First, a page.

• Dissolve 1/4 cup whole cane sugar (use organic as the chemicals in conventional can hurt the grains) in half a quart of hot water.
  • Once dissolved add 1 1/2 cups cold water. make sure to leave an inch of space at the top of the container.
  • Take about 3 Tbsp of kefir grains and place them in a quart of the sugar water solution.
  • Place it out on the counter or in a cupboard covered with a cloth tied on with a rubberband.
  • Let culture, or sit out on the counter, for 24-48 hours.
  • Strain kefir grains out and place them in a new sugar water solution and pour the kefir water into a clean jar.
  • Now you can either flavor the kefir water by putting some fresh fruit in it and letting it culture for another 24 hours, or you can drink as is. (some folks even add in a washed egg shell for added calcium but I have yet to try that)


Please note that sugar content will be greatly reduced after fermentation!


Calories: 57kcal | Carbohydrates: 14g | Sodium: 10mg | Sugar: 14g | Calcium: 0.6%

*For more amazing drink recipes, follow our whole foods board on Pinterest!

Donielle Baker

Donielle Baker

owner and editor of Natural Fertility and Wellness at Natural Fertility and Wellness
I believe women can learn how to heal their bodies & balance their hormones through natural methods. An advocate for natural health, I have a passion for nourishing/real food nutrition and natural living. My personal background includes both infertility and miscarriage and I started Natural Fertility and Wellness in 2008 in order to share all of the information I found helpful in my journey to heal from PCOS and overcome infertility.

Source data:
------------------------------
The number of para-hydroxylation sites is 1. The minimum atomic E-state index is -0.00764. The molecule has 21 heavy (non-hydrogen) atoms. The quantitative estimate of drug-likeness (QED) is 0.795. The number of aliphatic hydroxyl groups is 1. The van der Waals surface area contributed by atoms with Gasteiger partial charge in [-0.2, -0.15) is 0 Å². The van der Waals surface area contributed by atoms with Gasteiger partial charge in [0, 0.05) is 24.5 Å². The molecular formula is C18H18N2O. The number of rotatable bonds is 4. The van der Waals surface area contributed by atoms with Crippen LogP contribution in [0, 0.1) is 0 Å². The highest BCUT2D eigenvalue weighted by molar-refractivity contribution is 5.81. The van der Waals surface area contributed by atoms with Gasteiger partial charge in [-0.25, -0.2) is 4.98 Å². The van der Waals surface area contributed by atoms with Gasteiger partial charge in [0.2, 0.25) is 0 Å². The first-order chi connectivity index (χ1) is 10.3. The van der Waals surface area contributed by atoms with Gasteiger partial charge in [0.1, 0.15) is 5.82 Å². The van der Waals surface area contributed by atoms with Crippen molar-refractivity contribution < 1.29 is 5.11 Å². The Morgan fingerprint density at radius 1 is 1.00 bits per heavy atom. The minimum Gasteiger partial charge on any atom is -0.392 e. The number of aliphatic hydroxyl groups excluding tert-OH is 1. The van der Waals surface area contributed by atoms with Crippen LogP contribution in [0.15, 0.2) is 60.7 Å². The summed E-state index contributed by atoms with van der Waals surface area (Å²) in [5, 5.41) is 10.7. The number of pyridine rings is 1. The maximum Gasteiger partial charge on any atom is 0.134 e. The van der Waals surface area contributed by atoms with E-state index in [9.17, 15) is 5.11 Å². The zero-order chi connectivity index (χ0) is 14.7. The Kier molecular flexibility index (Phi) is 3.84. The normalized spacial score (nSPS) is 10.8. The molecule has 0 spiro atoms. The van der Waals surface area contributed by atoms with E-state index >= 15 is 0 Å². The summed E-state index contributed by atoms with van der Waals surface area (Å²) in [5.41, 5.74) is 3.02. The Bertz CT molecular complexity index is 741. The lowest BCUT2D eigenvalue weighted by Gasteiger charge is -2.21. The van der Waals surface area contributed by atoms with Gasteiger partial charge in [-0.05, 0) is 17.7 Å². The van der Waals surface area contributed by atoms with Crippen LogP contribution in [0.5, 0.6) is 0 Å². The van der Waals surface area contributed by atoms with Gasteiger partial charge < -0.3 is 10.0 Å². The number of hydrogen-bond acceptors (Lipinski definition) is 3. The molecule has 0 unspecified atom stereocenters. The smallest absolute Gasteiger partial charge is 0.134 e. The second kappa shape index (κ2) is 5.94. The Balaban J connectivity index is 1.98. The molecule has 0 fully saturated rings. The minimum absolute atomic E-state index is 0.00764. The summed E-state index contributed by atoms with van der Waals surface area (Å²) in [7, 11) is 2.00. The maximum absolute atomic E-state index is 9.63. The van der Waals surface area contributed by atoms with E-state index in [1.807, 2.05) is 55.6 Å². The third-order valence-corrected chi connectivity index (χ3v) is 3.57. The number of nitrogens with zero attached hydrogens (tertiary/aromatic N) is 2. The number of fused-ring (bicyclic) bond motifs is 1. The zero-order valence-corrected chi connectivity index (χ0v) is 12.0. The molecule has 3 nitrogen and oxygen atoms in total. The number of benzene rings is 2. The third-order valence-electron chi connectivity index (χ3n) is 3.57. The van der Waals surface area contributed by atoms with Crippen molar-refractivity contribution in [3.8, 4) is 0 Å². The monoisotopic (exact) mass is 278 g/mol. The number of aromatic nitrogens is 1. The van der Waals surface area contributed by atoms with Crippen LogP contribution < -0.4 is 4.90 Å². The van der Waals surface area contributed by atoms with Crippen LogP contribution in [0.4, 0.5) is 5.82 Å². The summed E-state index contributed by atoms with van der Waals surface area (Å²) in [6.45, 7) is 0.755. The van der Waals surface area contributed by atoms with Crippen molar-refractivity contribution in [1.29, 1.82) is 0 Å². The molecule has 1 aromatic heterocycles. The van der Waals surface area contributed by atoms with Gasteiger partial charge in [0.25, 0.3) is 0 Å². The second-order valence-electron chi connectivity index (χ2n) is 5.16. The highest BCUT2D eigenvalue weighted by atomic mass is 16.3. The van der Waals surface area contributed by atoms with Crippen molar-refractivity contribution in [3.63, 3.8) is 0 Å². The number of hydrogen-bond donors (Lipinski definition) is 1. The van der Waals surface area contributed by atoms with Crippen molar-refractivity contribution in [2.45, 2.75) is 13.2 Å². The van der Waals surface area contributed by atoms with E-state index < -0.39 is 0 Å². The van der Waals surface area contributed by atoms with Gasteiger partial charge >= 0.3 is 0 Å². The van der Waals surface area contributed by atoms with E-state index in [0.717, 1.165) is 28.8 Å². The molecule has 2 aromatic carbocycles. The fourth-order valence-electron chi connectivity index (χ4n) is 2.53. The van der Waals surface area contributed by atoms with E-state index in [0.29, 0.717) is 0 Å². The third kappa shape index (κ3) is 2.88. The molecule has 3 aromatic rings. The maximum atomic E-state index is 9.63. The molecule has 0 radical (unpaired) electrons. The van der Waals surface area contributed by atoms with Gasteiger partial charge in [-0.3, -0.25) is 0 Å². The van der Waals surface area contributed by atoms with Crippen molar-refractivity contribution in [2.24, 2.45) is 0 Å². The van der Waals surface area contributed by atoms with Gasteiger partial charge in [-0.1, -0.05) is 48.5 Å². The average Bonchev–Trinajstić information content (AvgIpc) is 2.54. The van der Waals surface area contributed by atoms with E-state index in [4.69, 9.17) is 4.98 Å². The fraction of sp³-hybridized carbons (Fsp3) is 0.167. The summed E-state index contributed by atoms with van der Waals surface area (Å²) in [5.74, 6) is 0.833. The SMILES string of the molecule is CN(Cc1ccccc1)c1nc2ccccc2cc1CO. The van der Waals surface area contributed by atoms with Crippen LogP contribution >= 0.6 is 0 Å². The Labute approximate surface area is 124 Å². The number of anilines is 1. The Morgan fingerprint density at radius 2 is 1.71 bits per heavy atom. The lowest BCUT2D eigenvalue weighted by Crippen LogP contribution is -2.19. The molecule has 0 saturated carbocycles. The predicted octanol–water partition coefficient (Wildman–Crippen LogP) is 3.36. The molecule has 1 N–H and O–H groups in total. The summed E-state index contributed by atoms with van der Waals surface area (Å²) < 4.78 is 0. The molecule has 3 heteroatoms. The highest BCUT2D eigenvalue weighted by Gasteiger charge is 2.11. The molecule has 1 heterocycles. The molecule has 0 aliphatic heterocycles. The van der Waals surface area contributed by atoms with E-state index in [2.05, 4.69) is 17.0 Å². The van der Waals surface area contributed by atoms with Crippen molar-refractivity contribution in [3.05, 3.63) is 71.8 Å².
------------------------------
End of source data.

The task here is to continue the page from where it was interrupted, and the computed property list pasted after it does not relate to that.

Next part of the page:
Donielle Baker
Donielle Baker
Donielle Baker
Many of the links on this site are affiliate links, which mean that the owner of the site may earn a small commission from your purchase through the company. We will not recommend a company that we do not purchase from ourselves and we thank you for your support. No contributor or author on this site is a medical doctor and the statements made here have not been approved by the Food and Drug Administration. These statements are not intended to diagnose, treat or cure or prevent any disease. This notice is required by the Federal Food, Drug and Cosmetic Act. Read our privacy policy and full disclosure here.


  1. Joanna

    I'm an RSS subscriber!

  2. Catherine

    I subscribe via Google Reader, and I would love to try kefir water as an alternative to soda!

  3. Amy

    I subscribe with Bloglines.

  4. Brittany

    I subscribe with Google Reader. 🙂

  5. Amy @ Finer Things

    I have never heard of such a thing. Would love to try it. Signed up at the site.

  6. Amy @ Finer Things

    You're in my google reader.

  7. Emily